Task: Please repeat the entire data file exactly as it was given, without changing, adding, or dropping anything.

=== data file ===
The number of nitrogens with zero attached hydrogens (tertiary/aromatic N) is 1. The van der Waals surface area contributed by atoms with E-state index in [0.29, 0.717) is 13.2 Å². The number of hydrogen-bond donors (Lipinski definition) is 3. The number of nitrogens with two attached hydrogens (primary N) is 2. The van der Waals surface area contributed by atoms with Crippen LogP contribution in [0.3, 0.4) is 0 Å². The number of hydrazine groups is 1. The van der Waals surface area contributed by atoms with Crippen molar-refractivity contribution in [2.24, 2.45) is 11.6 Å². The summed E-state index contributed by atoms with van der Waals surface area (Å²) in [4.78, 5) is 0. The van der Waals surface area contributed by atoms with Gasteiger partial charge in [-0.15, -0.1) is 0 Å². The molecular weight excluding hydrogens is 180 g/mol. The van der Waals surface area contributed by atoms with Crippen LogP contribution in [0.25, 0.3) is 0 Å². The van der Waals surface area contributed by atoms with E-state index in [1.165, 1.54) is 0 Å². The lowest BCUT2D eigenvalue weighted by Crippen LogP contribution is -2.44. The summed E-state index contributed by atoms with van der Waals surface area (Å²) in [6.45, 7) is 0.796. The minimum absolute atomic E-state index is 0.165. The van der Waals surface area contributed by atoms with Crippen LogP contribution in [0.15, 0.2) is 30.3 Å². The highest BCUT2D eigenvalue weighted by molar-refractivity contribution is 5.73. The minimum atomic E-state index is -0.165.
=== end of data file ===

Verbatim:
The number of nitrogens with zero attached hydrogens (tertiary/aromatic N) is 1. The van der Waals surface area contributed by atoms with E-state index in [0.29, 0.717) is 13.2 Å². The number of hydrogen-bond donors (Lipinski definition) is 3. The number of nitrogens with two attached hydrogens (primary N) is 2. The van der Waals surface area contributed by atoms with Crippen LogP contribution in [0.3, 0.4) is 0 Å². The number of hydrazine groups is 1. The van der Waals surface area contributed by atoms with Crippen molar-refractivity contribution in [2.24, 2.45) is 11.6 Å². The summed E-state index contributed by atoms with van der Waals surface area (Å²) in [4.78, 5) is 0. The van der Waals surface area contributed by atoms with Gasteiger partial charge in [-0.15, -0.1) is 0 Å². The molecular weight excluding hydrogens is 180 g/mol. The van der Waals surface area contributed by atoms with Crippen LogP contribution in [0.25, 0.3) is 0 Å². The van der Waals surface area contributed by atoms with E-state index in [1.165, 1.54) is 0 Å². The lowest BCUT2D eigenvalue weighted by Crippen LogP contribution is -2.44. The summed E-state index contributed by atoms with van der Waals surface area (Å²) in [6.45, 7) is 0.796. The minimum absolute atomic E-state index is 0.165. The van der Waals surface area contributed by atoms with Crippen LogP contribution in [0.15, 0.2) is 30.3 Å². The highest BCUT2D eigenvalue weighted by molar-refractivity contribution is 5.73. The minimum atomic E-state index is -0.165.